The first time I really understood what is meant by the term “Sisyphean labor,” it was in reading about the sand women of Araouane, an ancient village in West Africa, six days by camel from Timbuktu. Daily, these dedicated women sweep and scoop sand from the doorsteps and interiors of village houses. The Saharan sand shifts and blows constantly; the sand women and other villagers sweep and scoop, rest, and wake up to continue their work again.
Norimitsu Onishi’s account of life in the disappearing village communicated something important, it seemed to me, about human life and effort in general. For all of us, there is some labor, whether one of love or obligation or even chronic illness, that we must do over and over and over. And the task is endlessly replenished.
In Massachusetts, where I live, we are experiencing a season of record snow fall, as are many areas of the U.S. Daily, it seems, my husband and I are shoveling snow and lifting it onto piles that are shoulder height. Still, the snow keeps falling and the plows keep charging down streets, depositing dams of ice and churned-up snow at the end of the driveway and sidewalk.
In the middle of the night, we hear the town’s backhoes and dump trucks removing the big piles from around intersections. In the day, I look out the kitchen window into the backyard and see the snow blowing and drifting in shapely mounds. We budget more time in the morning to get the cars going, to see the kids to school, to travel to work. We keep a mental inventory of things we need everyday: dry boots, dry coat, hat, gloves, a little extra food and supplies on hand, batteries for flashlights.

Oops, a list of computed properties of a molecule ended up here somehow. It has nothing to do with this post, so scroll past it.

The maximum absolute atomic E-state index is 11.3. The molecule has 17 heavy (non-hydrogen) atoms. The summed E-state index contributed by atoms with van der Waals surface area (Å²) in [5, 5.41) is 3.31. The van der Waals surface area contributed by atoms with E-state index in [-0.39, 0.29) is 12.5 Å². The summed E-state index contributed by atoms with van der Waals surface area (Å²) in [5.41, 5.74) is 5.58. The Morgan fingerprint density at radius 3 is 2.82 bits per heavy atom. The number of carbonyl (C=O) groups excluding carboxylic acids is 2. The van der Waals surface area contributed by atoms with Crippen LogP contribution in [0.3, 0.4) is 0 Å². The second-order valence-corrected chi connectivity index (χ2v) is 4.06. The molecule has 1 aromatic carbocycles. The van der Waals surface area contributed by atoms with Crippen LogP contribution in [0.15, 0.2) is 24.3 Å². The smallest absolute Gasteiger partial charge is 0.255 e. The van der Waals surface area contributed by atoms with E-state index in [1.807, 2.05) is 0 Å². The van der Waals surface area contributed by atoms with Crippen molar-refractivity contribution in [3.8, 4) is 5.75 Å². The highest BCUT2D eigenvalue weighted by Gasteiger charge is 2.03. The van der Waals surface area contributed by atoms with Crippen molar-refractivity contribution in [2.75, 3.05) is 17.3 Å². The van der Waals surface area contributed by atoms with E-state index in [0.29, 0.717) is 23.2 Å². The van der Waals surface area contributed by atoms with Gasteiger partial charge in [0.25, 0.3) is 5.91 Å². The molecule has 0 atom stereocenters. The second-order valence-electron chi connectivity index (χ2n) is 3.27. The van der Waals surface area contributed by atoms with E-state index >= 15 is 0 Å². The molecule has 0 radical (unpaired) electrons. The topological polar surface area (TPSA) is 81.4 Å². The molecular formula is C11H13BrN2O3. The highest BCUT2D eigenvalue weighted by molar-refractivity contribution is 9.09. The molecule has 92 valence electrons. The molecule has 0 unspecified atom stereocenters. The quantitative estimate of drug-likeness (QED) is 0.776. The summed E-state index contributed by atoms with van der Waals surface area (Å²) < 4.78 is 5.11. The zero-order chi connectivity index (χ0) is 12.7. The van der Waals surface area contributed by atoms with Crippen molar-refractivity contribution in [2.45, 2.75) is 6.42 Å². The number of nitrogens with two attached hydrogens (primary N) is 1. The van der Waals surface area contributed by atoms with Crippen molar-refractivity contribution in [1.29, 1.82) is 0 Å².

The snow is no longer a novelty; it’s a daily condition of our lives, the thing we must confront before we do the tasks of what we consider our real lives.
One snowy evening, after a creeping drive home, I shoveled again. Another storm had begun, and our strategy is to try to keep apace with the snowfall, spreading our shoveling out across hours, rather than doing it in one big session. I carved a nice exit from our driveway into the street, and I paused to admire it. “Nice work, Jane,” I murmured to myself.
A few minutes later, I heard the lumbering plow and saw its yellow hulk, its lights. I stood aside, watched it pass, and saw a dam of snow return to the end of my driveway. The driver’s window was open, and, perhaps expecting me to curse him, he leaned out a little and said to me, “I’m sorry; I do the best that I can.” I didn’t think he could hear me over the rumble of his truck, so I smiled at him and mouthed the words, “It’s okay.” Conditions are hard, and we are all trying.